This wine concept is new to me, and brilliant. 120 bottles available to taste by the ounce of by the glass. You serve your self– tracking your pours on an electric card. I was able to try a bunch of different vinos, and even splurged on a $6, one-ounce pour. Once you’re done, the folks at W.I.N.O. (aka Wine Institute of New Orleans) swipe your card and present your bill. Fabulous, fun concept. Wish we had one of these in the Twin Cities. Here’s the lovely Margie Stack posing with a full-bodied Zinfandel (probably).
Okay, I know I only said my top five, but wanted to give a shout out to the St. Philip Apartments (courtyard pictured above). We loved our place, it was centrally located in the French Quarter, and had the nicest bathroom we saw in all of N’awlins, which isn’t really saying much… but it was nice and perfect for our group of five girls. Also, thanks to John and Golden Girl who took us on a carriage ride in the French Quarter. John was chill, informative, and had some very insightful, first-hand stories about the city’s above ground cemeteries.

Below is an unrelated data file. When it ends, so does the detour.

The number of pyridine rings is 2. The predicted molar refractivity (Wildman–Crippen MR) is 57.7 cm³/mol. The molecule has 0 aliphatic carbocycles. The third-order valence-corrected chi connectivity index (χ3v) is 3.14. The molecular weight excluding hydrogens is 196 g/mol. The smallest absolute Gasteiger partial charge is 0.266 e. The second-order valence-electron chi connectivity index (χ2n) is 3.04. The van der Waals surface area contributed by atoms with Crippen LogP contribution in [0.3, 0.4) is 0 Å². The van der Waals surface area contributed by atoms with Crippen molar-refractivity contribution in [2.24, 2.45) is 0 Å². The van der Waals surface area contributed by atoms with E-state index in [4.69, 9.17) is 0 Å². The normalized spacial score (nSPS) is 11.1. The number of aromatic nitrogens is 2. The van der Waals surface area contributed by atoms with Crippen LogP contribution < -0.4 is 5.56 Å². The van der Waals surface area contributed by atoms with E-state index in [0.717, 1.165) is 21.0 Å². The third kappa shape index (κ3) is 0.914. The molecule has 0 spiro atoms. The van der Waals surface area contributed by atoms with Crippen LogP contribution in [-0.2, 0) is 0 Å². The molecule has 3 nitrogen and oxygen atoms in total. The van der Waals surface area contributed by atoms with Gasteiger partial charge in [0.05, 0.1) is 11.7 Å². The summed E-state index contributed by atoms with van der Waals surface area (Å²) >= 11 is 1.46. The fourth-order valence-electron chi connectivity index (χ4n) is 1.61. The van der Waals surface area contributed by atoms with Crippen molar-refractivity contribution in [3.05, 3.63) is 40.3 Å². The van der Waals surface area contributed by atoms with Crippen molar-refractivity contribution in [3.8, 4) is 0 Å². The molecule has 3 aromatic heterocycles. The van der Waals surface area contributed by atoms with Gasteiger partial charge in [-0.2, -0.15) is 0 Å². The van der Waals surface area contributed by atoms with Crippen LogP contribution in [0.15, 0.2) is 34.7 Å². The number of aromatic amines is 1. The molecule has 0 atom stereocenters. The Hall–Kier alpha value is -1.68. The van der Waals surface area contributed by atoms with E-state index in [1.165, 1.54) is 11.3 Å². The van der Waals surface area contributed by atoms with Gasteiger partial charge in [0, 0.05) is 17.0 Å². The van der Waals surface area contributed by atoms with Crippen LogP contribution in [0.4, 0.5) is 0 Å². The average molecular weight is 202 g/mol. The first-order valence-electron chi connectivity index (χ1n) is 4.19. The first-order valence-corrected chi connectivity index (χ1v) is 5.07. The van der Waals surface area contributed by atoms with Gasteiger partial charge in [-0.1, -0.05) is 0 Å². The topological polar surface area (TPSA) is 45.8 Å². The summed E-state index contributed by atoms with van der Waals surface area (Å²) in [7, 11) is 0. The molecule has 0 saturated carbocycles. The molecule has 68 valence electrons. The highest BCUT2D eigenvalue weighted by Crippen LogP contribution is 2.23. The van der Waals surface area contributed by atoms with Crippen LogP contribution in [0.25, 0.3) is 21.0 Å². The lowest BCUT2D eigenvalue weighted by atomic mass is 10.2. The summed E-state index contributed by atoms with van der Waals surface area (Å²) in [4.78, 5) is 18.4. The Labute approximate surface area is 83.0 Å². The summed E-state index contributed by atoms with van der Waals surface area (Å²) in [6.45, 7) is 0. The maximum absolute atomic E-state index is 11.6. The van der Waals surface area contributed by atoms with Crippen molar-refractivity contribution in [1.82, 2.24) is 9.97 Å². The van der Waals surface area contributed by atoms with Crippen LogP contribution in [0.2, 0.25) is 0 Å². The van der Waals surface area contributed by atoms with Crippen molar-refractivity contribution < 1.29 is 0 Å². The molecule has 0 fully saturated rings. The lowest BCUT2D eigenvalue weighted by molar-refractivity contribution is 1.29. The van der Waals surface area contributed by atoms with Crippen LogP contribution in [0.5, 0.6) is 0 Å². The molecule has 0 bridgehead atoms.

And last but not least, sending some good juju to the purple bodysuit-clad street performer (he’s got a website: www.enormousface.com) who we watched for no less than 45 minutes. Easily the weirdest puppeteering I’ve ever seen. Here’s a link to his YouTube Channel. My boyfriend watched this and had nightmares. I, on the other hand, think it’s hysterical.
In my world, Super Bowl Sunday isn’t just game day… it’s a religious holiday. What’s better than football, food, friends and family? Nada. We typically host the SB festivities at our place. Here’s my recipe for Char Grilled Chili Shrimp. This marinade and recipe can be used for almost anything. Make it with the shrimp first and you will see how easy it really is.
For a complete list of my favorite Super Bowl recipes, check out my collection on AndrewZimmern.com.
Char Grilled Chili Shrimp
2# u-15 sized shrimp, preferably head on. De-veined with shell left on.
2T hot paprika